The Circularity Gap Report 2024

2024 Circularity Gap report by Circle Economy Foundation and Deloitte is out to give a fair overview, how are we approaching our sustainable goals.

Despite the increased attention and discussions surrounding circular economy principles, global circularity is still declining. Over the past five years, the volume of discussions addressing circularity has nearly tripled, indicating growing awareness. However, the majority of materials entering the economy are still virgin, with the share of secondary materials decreasing steadily. For instance, from 9.1% in 2018 to 7.2% in 2023. At the same time, global material consumption continues to rise exponentially, with over half a trillion tonnes consumed in just the past six years alone, mirroring the grim reality: despite rhetoric, concrete actions towards circularity are lacking.

The Circularity Gap Reports since 2019 have provided essential analysis and theory, but it’s imperative to translate these insights into action now. Six of the nine key planetary boundaries measuring environmental health have been breached, largely due to the linear ‘take-make-waste’ economy. Adopting 16 circular economy solutions, as identified in the Circularity Gap Report 2023, could not only reverse this trend but also reduce global material extraction by one-third, emphasizing the urgent need for a circular economy.

While material consumption has historically correlated with increased living standards, we’re at a juncture where its acceleration, particularly in high-income countries, doesn’t necessarily guarantee enhanced wellbeing. Moreover, unequal distribution of wealth and resources destabilizes societies and strains Earth’s life-support systems. Thus, transitioning to circular principles becomes paramount to boost development, resilience, and safeguarding wellbeing amidst uncertainty and transition.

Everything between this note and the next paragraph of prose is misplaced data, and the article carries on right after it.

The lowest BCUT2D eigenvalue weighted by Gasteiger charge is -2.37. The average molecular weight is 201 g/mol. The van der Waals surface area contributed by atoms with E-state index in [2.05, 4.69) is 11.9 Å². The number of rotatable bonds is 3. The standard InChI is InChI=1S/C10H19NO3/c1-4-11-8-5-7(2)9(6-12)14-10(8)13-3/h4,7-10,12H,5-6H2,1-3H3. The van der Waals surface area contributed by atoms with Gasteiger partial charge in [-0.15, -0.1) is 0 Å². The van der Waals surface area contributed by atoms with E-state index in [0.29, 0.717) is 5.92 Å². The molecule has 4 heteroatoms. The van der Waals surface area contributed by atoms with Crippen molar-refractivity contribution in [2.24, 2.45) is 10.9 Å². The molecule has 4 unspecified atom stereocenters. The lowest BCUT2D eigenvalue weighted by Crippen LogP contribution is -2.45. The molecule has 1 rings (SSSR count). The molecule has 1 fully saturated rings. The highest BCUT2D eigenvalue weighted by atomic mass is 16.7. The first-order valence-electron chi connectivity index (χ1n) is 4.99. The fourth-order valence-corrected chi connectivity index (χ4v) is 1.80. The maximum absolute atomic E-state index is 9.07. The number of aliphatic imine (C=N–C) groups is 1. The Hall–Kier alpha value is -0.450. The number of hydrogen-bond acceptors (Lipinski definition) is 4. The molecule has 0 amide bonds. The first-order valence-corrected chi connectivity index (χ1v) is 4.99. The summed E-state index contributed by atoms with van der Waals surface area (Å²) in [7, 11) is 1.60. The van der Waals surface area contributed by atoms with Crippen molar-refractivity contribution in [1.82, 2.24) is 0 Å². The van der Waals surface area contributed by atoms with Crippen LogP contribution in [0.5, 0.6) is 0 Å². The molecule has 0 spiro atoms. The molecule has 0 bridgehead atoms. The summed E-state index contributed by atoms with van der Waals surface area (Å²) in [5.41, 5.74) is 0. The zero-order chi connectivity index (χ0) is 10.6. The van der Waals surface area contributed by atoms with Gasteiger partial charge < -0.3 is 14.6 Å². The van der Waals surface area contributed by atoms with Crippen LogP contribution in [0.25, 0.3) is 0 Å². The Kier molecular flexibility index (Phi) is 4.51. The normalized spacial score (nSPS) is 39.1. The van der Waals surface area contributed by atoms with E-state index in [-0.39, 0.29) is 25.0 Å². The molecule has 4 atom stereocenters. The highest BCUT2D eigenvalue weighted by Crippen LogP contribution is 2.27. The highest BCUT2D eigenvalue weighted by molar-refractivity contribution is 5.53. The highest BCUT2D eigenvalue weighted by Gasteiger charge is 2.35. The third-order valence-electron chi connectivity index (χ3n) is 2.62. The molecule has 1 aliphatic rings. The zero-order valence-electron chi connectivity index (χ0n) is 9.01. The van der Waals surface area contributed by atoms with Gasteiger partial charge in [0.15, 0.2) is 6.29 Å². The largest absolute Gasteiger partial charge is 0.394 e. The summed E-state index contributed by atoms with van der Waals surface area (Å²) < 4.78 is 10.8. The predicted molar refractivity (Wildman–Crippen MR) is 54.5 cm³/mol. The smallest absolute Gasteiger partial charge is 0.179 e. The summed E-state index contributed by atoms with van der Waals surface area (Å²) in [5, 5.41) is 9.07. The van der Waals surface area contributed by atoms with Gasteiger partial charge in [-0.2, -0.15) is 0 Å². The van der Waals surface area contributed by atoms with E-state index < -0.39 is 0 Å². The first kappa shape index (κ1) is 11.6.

Governments and industries must break free from exploitative patterns by implementing bold policies, closing the circular skills gap, and ensuring a just transition. The focus shifts from ‘what’ needs to be done to ‘how,’ emphasizing systemic changes and people-centric approaches. Circular solutions must prioritize job creation and decent livelihoods while reducing inequalities and environmental harm. By funneling materials into industries and practices that elevate people and repair ecosystems, we can achieve global wellbeing within planetary boundaries, requiring tailored approaches across nations and industries.

In conclusion, prioritizing circularity-based development in lower-income countries, promoting circular industrial processes in developing countries, and reshaping consumption patterns in higher-income nations are crucial steps toward a sustainable future. The circular economy isn’t just about materials; it’s about elevating human wellbeing, repairing ecosystems, and reshaping societal paradigms for a more sustainable future.


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